The attendees were from across the spectrum of Telecoms business units – along with some incredibly smart external folk, all ready to take part in the inaugural, corporate equivalent of the Kiwi Foo camp which has taken place at the same venues for the past two years. TelecomONE is an an ‘unconference’ hosted by Telecom to get people from within (and without) the business into one space and discuss the challenges and opportunities ahead for the business, and what we could do about them.

After attending the second Auckland Barcamp, and being enthused by the open thinking on display there, I was very much looking forward to seeing how people from inside our business would react in a similar environment. I must say I was pleasantly surprised, the sessions were filled within the first 7 minutes of the board being opened and within 15 minutes the shuffling and merging of similar sessions was complete.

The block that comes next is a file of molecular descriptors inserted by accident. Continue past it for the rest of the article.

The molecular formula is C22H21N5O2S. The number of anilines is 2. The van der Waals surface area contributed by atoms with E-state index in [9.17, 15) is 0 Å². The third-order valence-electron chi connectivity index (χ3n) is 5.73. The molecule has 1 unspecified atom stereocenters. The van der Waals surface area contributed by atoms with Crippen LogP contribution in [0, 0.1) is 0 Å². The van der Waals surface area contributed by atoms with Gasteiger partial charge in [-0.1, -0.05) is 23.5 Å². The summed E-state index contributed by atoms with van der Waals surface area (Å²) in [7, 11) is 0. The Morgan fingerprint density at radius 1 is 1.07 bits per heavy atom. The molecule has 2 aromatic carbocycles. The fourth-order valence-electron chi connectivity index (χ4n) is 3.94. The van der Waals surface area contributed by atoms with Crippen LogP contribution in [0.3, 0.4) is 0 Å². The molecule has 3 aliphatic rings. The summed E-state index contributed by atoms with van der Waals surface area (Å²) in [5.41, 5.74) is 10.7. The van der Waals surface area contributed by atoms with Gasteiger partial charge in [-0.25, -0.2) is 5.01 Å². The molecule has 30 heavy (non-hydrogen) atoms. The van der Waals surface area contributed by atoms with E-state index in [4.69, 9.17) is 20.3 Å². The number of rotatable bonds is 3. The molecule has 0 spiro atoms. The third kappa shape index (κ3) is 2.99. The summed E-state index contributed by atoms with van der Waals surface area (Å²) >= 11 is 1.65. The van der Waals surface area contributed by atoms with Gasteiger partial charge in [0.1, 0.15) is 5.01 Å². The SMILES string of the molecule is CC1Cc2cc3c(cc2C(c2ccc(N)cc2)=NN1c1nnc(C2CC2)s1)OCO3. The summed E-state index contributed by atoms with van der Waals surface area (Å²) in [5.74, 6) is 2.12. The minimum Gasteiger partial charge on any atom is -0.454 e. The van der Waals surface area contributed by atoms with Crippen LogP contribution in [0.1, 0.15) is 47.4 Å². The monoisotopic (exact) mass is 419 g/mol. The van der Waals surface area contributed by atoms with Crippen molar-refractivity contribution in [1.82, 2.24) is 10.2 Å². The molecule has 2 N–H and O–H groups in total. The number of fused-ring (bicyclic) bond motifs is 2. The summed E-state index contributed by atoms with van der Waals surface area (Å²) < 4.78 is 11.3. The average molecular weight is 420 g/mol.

Over the course of the weekend I was fortunate to facilitate three or four sessions (one of which will result in me completing a post that I’ve been sitting on for about 4 months). Largely, these unconferences are bound by a FrieNDA to protect the discussions and create an environment of openness so I’m not planning to go into any details short of commenting that it was a brilliant event, it has restored my faith in the desire of our people to make a difference, and has given some non-Telecom folk a real shock that behind the faceless giant beats the hearts of a number of motivated, smart people who want to get things done.

Edit: A number of other attendees have also written about the event and you can see their impressions here, here, here, here, and here. Follow the Tweets here and checkout the photos here.